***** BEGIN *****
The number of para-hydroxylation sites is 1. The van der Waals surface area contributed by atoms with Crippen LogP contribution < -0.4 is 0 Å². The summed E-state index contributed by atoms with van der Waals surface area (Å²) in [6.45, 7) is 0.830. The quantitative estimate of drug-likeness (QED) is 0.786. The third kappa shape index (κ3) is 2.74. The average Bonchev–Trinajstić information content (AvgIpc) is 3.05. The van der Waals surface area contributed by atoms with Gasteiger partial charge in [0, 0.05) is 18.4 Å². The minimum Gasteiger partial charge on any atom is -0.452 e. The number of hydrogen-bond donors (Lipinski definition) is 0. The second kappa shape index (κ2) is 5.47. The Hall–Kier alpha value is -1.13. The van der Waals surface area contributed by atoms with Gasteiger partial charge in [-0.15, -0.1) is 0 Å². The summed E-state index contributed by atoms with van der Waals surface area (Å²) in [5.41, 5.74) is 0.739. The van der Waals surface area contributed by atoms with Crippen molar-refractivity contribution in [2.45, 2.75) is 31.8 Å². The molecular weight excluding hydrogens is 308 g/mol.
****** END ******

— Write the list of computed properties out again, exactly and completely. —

The number of para-hydroxylation sites is 1. The van der Waals surface area contributed by atoms with Crippen LogP contribution < -0.4 is 0 Å². The summed E-state index contributed by atoms with van der Waals surface area (Å²) in [6.45, 7) is 0.830. The quantitative estimate of drug-likeness (QED) is 0.786. The third kappa shape index (κ3) is 2.74. The average Bonchev–Trinajstić information content (AvgIpc) is 3.05. The van der Waals surface area contributed by atoms with Gasteiger partial charge in [0, 0.05) is 18.4 Å². The minimum Gasteiger partial charge on any atom is -0.452 e. The number of hydrogen-bond donors (Lipinski definition) is 0. The second kappa shape index (κ2) is 5.47. The Hall–Kier alpha value is -1.13. The van der Waals surface area contributed by atoms with Gasteiger partial charge in [-0.15, -0.1) is 0 Å². The summed E-state index contributed by atoms with van der Waals surface area (Å²) in [5.41, 5.74) is 0.739. The van der Waals surface area contributed by atoms with Crippen molar-refractivity contribution in [2.45, 2.75) is 31.8 Å². The molecular weight excluding hydrogens is 308 g/mol.